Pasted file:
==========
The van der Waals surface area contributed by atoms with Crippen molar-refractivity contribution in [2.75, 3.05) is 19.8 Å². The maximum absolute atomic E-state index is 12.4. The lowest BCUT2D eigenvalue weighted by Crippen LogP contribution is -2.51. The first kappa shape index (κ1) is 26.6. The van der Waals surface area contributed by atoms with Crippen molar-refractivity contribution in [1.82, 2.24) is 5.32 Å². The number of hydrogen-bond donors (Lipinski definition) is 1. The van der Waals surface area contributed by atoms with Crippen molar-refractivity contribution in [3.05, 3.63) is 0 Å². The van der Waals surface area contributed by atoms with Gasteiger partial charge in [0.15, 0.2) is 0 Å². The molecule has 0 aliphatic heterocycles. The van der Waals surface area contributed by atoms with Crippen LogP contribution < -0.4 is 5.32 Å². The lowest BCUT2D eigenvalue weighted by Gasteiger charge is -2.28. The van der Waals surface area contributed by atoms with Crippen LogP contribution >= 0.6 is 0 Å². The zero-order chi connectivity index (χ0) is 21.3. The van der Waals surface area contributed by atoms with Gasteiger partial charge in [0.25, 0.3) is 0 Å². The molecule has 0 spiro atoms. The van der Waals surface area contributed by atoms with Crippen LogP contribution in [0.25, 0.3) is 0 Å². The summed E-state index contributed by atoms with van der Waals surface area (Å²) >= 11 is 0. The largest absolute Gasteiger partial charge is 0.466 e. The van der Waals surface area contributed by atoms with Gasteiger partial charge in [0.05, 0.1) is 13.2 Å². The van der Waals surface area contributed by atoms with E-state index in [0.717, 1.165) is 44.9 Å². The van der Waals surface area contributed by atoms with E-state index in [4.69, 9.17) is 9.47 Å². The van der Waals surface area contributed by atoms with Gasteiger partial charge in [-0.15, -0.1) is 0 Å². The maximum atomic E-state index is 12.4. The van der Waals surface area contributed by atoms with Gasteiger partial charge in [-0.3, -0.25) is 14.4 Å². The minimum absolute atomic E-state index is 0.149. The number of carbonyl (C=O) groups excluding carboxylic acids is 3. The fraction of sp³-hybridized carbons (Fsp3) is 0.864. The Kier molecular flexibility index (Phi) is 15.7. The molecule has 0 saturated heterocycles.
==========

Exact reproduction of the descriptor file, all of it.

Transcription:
The van der Waals surface area contributed by atoms with Crippen molar-refractivity contribution in [2.75, 3.05) is 19.8 Å². The maximum absolute atomic E-state index is 12.4. The lowest BCUT2D eigenvalue weighted by Crippen LogP contribution is -2.51. The first kappa shape index (κ1) is 26.6. The van der Waals surface area contributed by atoms with Crippen molar-refractivity contribution in [1.82, 2.24) is 5.32 Å². The number of hydrogen-bond donors (Lipinski definition) is 1. The van der Waals surface area contributed by atoms with Crippen molar-refractivity contribution in [3.05, 3.63) is 0 Å². The van der Waals surface area contributed by atoms with Gasteiger partial charge in [0.15, 0.2) is 0 Å². The molecule has 0 aliphatic heterocycles. The van der Waals surface area contributed by atoms with Crippen LogP contribution < -0.4 is 5.32 Å². The lowest BCUT2D eigenvalue weighted by Gasteiger charge is -2.28. The van der Waals surface area contributed by atoms with Crippen LogP contribution >= 0.6 is 0 Å². The zero-order chi connectivity index (χ0) is 21.3. The van der Waals surface area contributed by atoms with Gasteiger partial charge in [0.25, 0.3) is 0 Å². The molecule has 0 spiro atoms. The van der Waals surface area contributed by atoms with Crippen LogP contribution in [0.25, 0.3) is 0 Å². The summed E-state index contributed by atoms with van der Waals surface area (Å²) >= 11 is 0. The largest absolute Gasteiger partial charge is 0.466 e. The van der Waals surface area contributed by atoms with Gasteiger partial charge in [0.05, 0.1) is 13.2 Å². The van der Waals surface area contributed by atoms with E-state index in [0.717, 1.165) is 44.9 Å². The van der Waals surface area contributed by atoms with E-state index in [4.69, 9.17) is 9.47 Å². The van der Waals surface area contributed by atoms with Gasteiger partial charge in [-0.15, -0.1) is 0 Å². The maximum atomic E-state index is 12.4. The van der Waals surface area contributed by atoms with Gasteiger partial charge in [-0.3, -0.25) is 14.4 Å². The minimum absolute atomic E-state index is 0.149. The number of carbonyl (C=O) groups excluding carboxylic acids is 3. The fraction of sp³-hybridized carbons (Fsp3) is 0.864. The Kier molecular flexibility index (Phi) is 15.7. The molecule has 0 saturated heterocycles.